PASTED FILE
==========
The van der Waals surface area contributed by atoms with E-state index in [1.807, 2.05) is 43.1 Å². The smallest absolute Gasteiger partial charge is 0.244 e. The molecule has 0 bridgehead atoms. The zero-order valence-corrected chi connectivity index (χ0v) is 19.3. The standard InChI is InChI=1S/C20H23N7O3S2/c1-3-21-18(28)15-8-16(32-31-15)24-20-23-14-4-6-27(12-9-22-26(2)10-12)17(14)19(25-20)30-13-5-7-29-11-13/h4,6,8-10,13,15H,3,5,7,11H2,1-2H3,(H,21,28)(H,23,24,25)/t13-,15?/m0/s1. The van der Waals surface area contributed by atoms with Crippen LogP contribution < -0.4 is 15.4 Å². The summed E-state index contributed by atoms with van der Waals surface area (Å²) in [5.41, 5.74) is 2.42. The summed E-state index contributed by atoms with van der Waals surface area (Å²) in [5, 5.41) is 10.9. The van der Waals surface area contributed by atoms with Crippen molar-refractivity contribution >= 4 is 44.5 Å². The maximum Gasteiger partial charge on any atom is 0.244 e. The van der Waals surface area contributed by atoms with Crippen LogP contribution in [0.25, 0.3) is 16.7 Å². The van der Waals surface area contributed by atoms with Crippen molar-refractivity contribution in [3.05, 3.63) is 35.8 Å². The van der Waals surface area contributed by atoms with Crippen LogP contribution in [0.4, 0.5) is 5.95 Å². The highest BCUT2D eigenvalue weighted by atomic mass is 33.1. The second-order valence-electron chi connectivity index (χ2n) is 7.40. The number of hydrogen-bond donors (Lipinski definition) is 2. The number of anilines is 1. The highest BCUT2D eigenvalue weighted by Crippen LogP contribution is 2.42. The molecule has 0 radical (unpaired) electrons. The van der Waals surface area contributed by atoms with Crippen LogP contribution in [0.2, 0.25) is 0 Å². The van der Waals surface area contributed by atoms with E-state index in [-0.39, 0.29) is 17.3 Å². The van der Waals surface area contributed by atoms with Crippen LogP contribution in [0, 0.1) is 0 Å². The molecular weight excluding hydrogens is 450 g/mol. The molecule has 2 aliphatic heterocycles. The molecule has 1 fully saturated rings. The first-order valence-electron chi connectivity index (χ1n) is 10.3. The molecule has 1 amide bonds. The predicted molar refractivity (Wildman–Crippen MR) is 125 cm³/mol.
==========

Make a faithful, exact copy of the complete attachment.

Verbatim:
The van der Waals surface area contributed by atoms with E-state index in [1.807, 2.05) is 43.1 Å². The smallest absolute Gasteiger partial charge is 0.244 e. The molecule has 0 bridgehead atoms. The zero-order valence-corrected chi connectivity index (χ0v) is 19.3. The standard InChI is InChI=1S/C20H23N7O3S2/c1-3-21-18(28)15-8-16(32-31-15)24-20-23-14-4-6-27(12-9-22-26(2)10-12)17(14)19(25-20)30-13-5-7-29-11-13/h4,6,8-10,13,15H,3,5,7,11H2,1-2H3,(H,21,28)(H,23,24,25)/t13-,15?/m0/s1. The van der Waals surface area contributed by atoms with Crippen LogP contribution < -0.4 is 15.4 Å². The summed E-state index contributed by atoms with van der Waals surface area (Å²) in [5.41, 5.74) is 2.42. The summed E-state index contributed by atoms with van der Waals surface area (Å²) in [5, 5.41) is 10.9. The van der Waals surface area contributed by atoms with Crippen molar-refractivity contribution >= 4 is 44.5 Å². The maximum Gasteiger partial charge on any atom is 0.244 e. The van der Waals surface area contributed by atoms with Crippen LogP contribution in [0.25, 0.3) is 16.7 Å². The van der Waals surface area contributed by atoms with Crippen molar-refractivity contribution in [3.05, 3.63) is 35.8 Å². The van der Waals surface area contributed by atoms with Crippen LogP contribution in [0.4, 0.5) is 5.95 Å². The highest BCUT2D eigenvalue weighted by atomic mass is 33.1. The second-order valence-electron chi connectivity index (χ2n) is 7.40. The number of hydrogen-bond donors (Lipinski definition) is 2. The number of anilines is 1. The highest BCUT2D eigenvalue weighted by Crippen LogP contribution is 2.42. The molecule has 0 radical (unpaired) electrons. The van der Waals surface area contributed by atoms with Crippen LogP contribution in [0.2, 0.25) is 0 Å². The van der Waals surface area contributed by atoms with E-state index in [-0.39, 0.29) is 17.3 Å². The van der Waals surface area contributed by atoms with Crippen LogP contribution in [0, 0.1) is 0 Å². The molecular weight excluding hydrogens is 450 g/mol. The molecule has 2 aliphatic heterocycles. The molecule has 1 fully saturated rings. The first-order valence-electron chi connectivity index (χ1n) is 10.3. The molecule has 1 amide bonds. The predicted molar refractivity (Wildman–Crippen MR) is 125 cm³/mol.